I'd make a bad preacher.
I have many times essayed thoroughly to investigate the ten commandments, but at the very outset, "I am the Lord thy God," I stuck fast; that very one word, I, put me to a non-plus. He that has but one word of God before him, and out of that word cannot make a sermon, can never be a preacher.
Your task, O preacher, is to make sure that you are faithful to the text, that you are faithful to the proclamation of that gospel, that you are faithful to set forth the whole counsel of God, and then step back and let it happen.
R. C. Sproul
Yeah, Hitman I suppose is most of the time a lighter read than Preacher; it was always going to be.
I've listened to Preachers, I've listened to fools. I've worshipped the dropouts, who've made their own rules.
Evidently Jesus came to be deapocalypticized with the passing of time. And it is not hard to understand why. In our earliest sources Jesus is said to have proclaimed that the end of the age would come suddenly, within his own generation, before the disciples themselves died. But over the course of time, the disciples did die and Jesus’s own generation came and went. And there was no cataclysmic break in history, no arrival of the Son of Man, no resurrection of the dead. What were later Christians to do with the fact that Jesus predicted that “all these things” would take place in his hearers’ lifetimes when in fact the predictions did not come true? They took the obvious next step and changed the tenor and content of Jesus’s preaching so that he no longer predicted an imminent end of the age. Over time, Jesus became less and less an apocalyptic preacher. This move to deapocalypticize Jesus was enormously successful. Down through the Middle Ages and on to today, the vast majority of people who have considered Jesus have not thought of him as an apocalyptic preacher. That is because the apocalyptic message that he delivered came to be toned down and eventually altered. But it is still there for all to see in our earliest surviving sources, multiply and independently attested.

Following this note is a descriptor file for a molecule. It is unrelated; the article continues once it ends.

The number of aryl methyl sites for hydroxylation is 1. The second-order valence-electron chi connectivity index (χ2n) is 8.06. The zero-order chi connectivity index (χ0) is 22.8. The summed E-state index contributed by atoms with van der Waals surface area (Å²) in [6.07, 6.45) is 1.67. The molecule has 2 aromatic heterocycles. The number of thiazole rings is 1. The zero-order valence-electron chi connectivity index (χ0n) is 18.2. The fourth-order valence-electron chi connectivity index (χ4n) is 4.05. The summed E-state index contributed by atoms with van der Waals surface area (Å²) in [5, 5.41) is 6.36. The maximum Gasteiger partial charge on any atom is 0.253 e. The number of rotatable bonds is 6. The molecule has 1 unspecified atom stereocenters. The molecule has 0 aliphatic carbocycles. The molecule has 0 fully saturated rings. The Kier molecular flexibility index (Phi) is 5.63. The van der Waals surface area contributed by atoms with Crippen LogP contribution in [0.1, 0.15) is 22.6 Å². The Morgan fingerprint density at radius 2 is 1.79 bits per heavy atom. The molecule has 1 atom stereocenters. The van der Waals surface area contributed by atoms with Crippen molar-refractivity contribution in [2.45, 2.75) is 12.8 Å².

I ran into the preacher, said God was on my side, then I ran into the hangman.
Lots of my friends and family belong to churches, and some of them are part of the so-called Christian Right. In this preacher, I wanted to show a good man struggling to reconcile his commitment to the community with the political agenda of his church. He does not see that as a dilemma, but I do.
A preacher must be both soldier and shepherd. He must nourish, defend, and teach; he must have teeth in his mouth, and be able to bite and fight.
I'm a member and preacher to that church where the blind don't see and the lame don't walk and what's dead stays that way.
I am not a preacher. I don't want to stand on a soapbox and tell people, "Don't drink. Don't use drugs." With my kids, I say "Don't drink. Don't do drugs." But when they turn 21, they can drink. I hope they never use drugs, but people make their own decisions. When they're old enough, they are going to have the chance to make their own decisions. I just hope I have given them enough love and support, and the ability to come and talk to me if they need to.
Sometimes I feel like I'm a preacher as well, 'cause I can really get into an audience.